What is Balantidiasis?

Balantidiasis, also known as balantidiosis or ciliary dysentery is a rare complication of the intestine. A ciliated protozoan Balantidium coli infects the intestine and causes complications leading to balantidiasis. Balantidium (largest protozoan) is the only ciliate capable of infecting humans.  Most often people with the infection show no symptoms at all. Some may experience mild symptoms like diarrhea and abdominal discomfort.

Balantidiasis

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Cause and Symptoms

Balantidiasis is an uncommon infectious condition caused by Balantidium coli, a single-celled parasite. With zoonotic transmission, this protozoan infects a variety of hosts, including humans. B. coli can be transmitted to people either directly or indirectly by contact with pig excrement or drinking contaminated water. Poor diet, a weakened immune system, or other ailments can render a person more susceptible to the disease's more severe symptoms. The parasite, which can be found in the large intestine and other organs, can cause serious illnesses and even death.

B. coli is the parasite that most commonly infects humans, other primates, and pigs. This protozoon can be found all over the world, however, it only occurs in about 1% of cases. Infection is rare, although it is more likely to develop in areas where humans coexist with pigs and where water sanitation is poor.

Balantidiasis affects the majority of persons who are asymptomatic or have minimal symptoms. Acute illness can occur in some people, resulting in excessively high temperatures, stomach pain, vomiting, and bloody diarrhea. Balantidium coli is normally found in the lumen of its host, but the trophozoites produce ulcers in the mucosa of the large intestine (cecum and colon).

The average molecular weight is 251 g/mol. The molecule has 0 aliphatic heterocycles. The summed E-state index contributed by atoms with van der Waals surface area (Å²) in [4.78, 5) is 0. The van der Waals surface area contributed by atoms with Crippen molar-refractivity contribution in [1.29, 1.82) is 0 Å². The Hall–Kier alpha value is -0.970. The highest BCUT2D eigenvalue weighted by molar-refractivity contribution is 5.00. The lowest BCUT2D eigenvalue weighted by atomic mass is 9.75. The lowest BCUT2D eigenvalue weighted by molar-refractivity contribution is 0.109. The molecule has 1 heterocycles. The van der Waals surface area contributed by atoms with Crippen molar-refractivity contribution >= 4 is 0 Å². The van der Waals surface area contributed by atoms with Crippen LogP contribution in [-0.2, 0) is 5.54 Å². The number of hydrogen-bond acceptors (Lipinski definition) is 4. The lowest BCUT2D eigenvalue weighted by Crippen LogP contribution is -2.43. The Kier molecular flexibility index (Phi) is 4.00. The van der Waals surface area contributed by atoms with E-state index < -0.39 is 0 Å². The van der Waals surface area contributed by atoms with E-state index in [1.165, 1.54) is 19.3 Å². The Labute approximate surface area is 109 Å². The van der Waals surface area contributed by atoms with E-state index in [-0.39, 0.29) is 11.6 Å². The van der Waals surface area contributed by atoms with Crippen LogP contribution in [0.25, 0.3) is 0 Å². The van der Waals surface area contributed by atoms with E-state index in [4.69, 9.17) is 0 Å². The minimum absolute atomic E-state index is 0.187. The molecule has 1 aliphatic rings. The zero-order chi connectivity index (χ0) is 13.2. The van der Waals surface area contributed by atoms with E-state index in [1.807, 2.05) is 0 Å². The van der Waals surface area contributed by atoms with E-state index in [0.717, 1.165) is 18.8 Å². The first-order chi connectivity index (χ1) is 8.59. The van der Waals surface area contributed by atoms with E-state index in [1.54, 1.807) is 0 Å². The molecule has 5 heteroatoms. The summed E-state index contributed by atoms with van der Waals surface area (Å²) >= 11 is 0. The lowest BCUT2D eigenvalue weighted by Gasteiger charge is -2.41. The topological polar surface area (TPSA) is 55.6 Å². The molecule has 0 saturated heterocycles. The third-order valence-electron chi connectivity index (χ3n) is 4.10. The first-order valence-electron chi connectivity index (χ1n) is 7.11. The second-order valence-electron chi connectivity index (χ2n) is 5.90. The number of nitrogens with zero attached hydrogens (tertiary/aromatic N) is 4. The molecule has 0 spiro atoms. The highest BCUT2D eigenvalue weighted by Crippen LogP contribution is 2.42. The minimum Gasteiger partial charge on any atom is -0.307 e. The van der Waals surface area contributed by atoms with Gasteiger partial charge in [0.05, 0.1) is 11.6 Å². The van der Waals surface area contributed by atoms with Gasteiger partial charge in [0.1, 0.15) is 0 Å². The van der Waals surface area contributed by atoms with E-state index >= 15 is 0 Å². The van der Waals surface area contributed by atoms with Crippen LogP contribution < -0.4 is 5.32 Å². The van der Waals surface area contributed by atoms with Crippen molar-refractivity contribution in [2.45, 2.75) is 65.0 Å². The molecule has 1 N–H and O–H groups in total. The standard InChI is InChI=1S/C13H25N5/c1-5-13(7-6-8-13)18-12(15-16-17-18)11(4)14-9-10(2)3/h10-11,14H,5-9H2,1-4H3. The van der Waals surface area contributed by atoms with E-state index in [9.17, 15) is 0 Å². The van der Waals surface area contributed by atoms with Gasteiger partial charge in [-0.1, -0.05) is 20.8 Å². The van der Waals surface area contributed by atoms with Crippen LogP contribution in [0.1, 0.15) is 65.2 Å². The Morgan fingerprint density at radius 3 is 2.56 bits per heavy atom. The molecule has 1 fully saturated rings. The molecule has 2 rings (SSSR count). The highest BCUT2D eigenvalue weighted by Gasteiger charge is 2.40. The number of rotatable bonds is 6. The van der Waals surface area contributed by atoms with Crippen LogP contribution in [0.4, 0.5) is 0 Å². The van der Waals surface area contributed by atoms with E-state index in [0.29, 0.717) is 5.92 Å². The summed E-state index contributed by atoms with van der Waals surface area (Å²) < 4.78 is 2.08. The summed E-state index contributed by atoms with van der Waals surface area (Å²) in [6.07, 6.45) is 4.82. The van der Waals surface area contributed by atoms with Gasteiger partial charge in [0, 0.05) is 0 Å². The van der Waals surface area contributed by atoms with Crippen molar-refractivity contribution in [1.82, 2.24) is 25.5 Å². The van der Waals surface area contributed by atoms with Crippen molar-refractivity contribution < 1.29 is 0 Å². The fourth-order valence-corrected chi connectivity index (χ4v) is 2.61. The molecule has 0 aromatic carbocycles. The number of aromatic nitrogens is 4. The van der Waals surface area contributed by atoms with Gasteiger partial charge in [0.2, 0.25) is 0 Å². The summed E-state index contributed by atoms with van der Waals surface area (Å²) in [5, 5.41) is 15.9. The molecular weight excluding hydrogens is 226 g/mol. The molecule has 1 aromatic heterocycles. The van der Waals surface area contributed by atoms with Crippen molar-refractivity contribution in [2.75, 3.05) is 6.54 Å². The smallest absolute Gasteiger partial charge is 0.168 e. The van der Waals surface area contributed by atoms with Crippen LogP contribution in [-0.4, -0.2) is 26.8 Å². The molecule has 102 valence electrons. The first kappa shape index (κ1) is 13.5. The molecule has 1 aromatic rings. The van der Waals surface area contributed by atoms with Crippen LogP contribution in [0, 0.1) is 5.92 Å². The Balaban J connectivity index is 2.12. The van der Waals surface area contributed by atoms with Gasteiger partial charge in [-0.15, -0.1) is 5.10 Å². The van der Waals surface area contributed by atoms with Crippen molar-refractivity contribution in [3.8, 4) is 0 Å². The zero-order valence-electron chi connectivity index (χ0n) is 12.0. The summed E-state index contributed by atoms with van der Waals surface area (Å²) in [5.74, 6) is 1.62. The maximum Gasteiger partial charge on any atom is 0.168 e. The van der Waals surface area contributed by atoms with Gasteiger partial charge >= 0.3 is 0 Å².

The parasite secretes a chemical called hyaluronidase enzyme, which aids in the decomposition of intestinal tissue and allows mucosal penetration. In addition to Balantidium coli, other bacteria in the colon may enter the ulcer, causing secondary infections. In immunocompromised patients, symptoms can be severe or lethal.

Rare Reports

Balantidiasis, a zoonotic disease affecting humans has been reported in the literature with several other medical conditions. A study from 2016 reported a COPD (chronic obstructive pulmonary disease) patient with urinary balantidiasis. In an unusual case, the patient was taking steroid medications for a long time.

The patient showed no signs and symptoms indicating a urinary or bowel involvement. Another case study from 2014 presented an elderly farmer with balantidiasis. He was suffering from two other complications including, diabetes and chronic kidney disease.

Balantidium Coli – Life Cycle